Madauss, Kevin P., Burkhart, William A., Consler, Thomas G., Cowan, David J., Gottschalk, William K., Miller, Aaron B., Short, Steven A., Tran, Thuy B., and Williams, Shawn P., E-mail: shawn.p.williams@gsk.com. The human ACC2 CT-domain C-terminus is required for full functionality and has a novel twist. Denmark: N. p., 2009. Web. doi:10.1107/S0907444909008014.
Madauss, Kevin P., Burkhart, William A., Consler, Thomas G., Cowan, David J., Gottschalk, William K., Miller, Aaron B., Short, Steven A., Tran, Thuy B., & Williams, Shawn P., E-mail: shawn.p.williams@gsk.com. The human ACC2 CT-domain C-terminus is required for full functionality and has a novel twist. Denmark. doi:10.1107/S0907444909008014.
Madauss, Kevin P., Burkhart, William A., Consler, Thomas G., Cowan, David J., Gottschalk, William K., Miller, Aaron B., Short, Steven A., Tran, Thuy B., and Williams, Shawn P., E-mail: shawn.p.williams@gsk.com. Fri . "The human ACC2 CT-domain C-terminus is required for full functionality and has a novel twist". Denmark. doi:10.1107/S0907444909008014.
@article{osti_22351182,
title = {The human ACC2 CT-domain C-terminus is required for full functionality and has a novel twist},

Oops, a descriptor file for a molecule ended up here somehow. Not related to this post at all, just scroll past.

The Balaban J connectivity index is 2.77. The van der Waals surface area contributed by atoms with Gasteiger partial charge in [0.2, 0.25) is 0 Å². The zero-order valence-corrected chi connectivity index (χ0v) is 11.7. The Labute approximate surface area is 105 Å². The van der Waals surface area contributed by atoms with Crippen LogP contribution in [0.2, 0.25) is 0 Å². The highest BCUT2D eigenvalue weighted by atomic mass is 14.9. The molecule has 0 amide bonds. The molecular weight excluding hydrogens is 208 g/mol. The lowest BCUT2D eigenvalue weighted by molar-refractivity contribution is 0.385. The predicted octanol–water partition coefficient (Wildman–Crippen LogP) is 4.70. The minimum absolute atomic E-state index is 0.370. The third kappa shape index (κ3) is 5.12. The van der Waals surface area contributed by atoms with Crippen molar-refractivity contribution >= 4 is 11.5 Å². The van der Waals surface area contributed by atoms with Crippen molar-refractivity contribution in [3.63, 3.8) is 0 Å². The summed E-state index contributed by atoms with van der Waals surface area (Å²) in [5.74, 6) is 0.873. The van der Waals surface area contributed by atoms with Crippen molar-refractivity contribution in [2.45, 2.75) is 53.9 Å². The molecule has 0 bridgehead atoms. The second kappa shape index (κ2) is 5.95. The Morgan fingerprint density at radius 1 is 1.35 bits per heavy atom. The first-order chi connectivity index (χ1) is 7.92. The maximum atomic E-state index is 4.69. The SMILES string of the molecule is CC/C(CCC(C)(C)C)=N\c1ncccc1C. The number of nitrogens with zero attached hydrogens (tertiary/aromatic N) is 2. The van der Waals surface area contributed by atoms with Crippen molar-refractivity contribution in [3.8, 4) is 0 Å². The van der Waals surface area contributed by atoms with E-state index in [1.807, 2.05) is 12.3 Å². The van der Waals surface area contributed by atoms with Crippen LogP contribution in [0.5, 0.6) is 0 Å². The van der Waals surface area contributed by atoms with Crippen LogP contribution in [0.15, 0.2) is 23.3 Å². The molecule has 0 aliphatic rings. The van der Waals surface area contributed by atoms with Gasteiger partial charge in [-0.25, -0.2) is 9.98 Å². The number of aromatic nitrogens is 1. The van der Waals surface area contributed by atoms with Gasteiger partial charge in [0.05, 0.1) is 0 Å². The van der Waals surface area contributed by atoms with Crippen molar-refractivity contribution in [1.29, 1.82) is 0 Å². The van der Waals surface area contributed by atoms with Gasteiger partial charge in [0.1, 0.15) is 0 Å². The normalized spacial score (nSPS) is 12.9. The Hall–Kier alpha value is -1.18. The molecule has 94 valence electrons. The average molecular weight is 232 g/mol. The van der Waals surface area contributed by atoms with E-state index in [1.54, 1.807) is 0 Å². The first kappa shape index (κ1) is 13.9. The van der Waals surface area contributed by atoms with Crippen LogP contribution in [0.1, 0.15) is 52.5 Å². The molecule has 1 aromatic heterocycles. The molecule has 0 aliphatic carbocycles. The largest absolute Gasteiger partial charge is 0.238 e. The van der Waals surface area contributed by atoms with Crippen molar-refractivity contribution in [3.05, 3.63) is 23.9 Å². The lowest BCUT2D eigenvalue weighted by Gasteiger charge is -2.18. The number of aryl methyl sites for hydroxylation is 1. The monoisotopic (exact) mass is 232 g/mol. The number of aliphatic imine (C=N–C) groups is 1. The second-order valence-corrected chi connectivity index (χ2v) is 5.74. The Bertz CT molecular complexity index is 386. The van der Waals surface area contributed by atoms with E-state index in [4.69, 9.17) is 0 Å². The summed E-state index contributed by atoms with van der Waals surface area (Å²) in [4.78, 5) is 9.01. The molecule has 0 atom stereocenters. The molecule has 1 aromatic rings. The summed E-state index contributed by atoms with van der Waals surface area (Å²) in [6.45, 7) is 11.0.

author = {Madauss, Kevin P. and Burkhart, William A. and Consler, Thomas G. and Cowan, David J. and Gottschalk, William K. and Miller, Aaron B. and Short, Steven A. and Tran, Thuy B. and Williams, Shawn P., E-mail: shawn.p.williams@gsk.com},
abstractNote = {The use of biophysical assays permitted the identification of a specific human ACC2 carboxyl transferase (CT) domain mutant that binds inhibitors and crystallizes in their presence. This mutant led to determination of the human ACC2 CT domain–CP-640186 complex crystal structure, which revealed differences in the inhibitor conformation from the yeast protein complex that are caused by differing residues in the binding pocket. Inhibition of acetyl-CoA carboxylase (ACC) may prevent lipid-induced insulin resistance and type 2 diabetes, making the enzyme an attractive pharmaceutical target. Although the enzyme is highly conserved amongst animals, only the yeast enzyme structure is available for rational drug design. The use of biophysical assays has permitted the identification of a specific C-terminal truncation of the 826-residue human ACC2 carboxyl transferase (CT) domain that is both functionally competent to bind inhibitors and crystallizes in their presence. This C-terminal truncation led to the determination of the human ACC2 CT domain–CP-640186 complex crystal structure, which revealed distinctions from the yeast-enzyme complex. The human ACC2 CT-domain C-terminus is comprised of three intertwined α-helices that extend outwards from the enzyme on the opposite side to the ligand-binding site. Differences in the observed inhibitor conformation between the yeast and human structures are caused by differing residues in the binding pocket.},
doi = {10.1107/S0907444909008014},
journal = {Acta Crystallographica. Section D: Biological Crystallography},
number = Pt 5,
volume = 65,
place = {Denmark},
year = {Fri May 01 00:00:00 EDT 2009},
month = {Fri May 01 00:00:00 EDT 2009}
}